SmithsonianThese birds include species that breed from the North Slope of Alaska to the oil sands of northern Alberta, then migrate south through the "prairie potholes" into Texas, and across the Gulf of Mexico to wintering grounds as far south as Colombia.

Tracking animal movement aids conservation and is also essential for predicting the spread of invasive species, agricultural pests and pandemic disease.

The Migratory Connectivity Project

"Understanding and tracking animal movements is crucial for conserving habitats that are essential to species survival."

Dr. Peter Marra, Director of the Smithsonian Migratory Bird Center

We work with the Smithsonian Migratory Bird Center, using advanced tracking technologies including satellite and cell phone transmitters, to track 12 species of birds throughout their annual cycles.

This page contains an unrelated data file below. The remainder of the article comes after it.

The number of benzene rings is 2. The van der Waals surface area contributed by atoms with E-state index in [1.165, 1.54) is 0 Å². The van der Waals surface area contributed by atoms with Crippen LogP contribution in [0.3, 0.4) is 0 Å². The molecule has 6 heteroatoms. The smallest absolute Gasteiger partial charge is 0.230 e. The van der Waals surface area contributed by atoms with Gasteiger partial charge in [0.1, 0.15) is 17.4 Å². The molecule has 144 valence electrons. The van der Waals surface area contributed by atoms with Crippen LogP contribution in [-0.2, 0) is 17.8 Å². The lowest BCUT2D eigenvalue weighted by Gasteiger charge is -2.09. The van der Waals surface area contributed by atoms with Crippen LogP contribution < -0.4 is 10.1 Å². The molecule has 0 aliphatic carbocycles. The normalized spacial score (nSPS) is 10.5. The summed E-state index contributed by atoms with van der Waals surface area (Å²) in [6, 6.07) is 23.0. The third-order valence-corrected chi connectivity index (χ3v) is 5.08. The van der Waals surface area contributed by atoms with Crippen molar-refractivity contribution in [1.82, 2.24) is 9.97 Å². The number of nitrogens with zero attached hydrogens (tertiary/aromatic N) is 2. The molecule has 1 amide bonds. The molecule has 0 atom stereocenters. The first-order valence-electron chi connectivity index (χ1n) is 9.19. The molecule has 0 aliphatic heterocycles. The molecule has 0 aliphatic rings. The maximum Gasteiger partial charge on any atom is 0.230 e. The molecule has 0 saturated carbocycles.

The first tracking expedition focused on 4 shorebird species that winter along the Texas Gulf Coast and breed in Alaska and the Canadian Arctic: the Long-billed Curlew, Black-bellied Plover, Marbled Godwit and Red Knot.

Additional expeditions will take place on the Texas coast, in Colorado, Alberta, Canada, and on Alaska's North Slope. 


Employee helping birds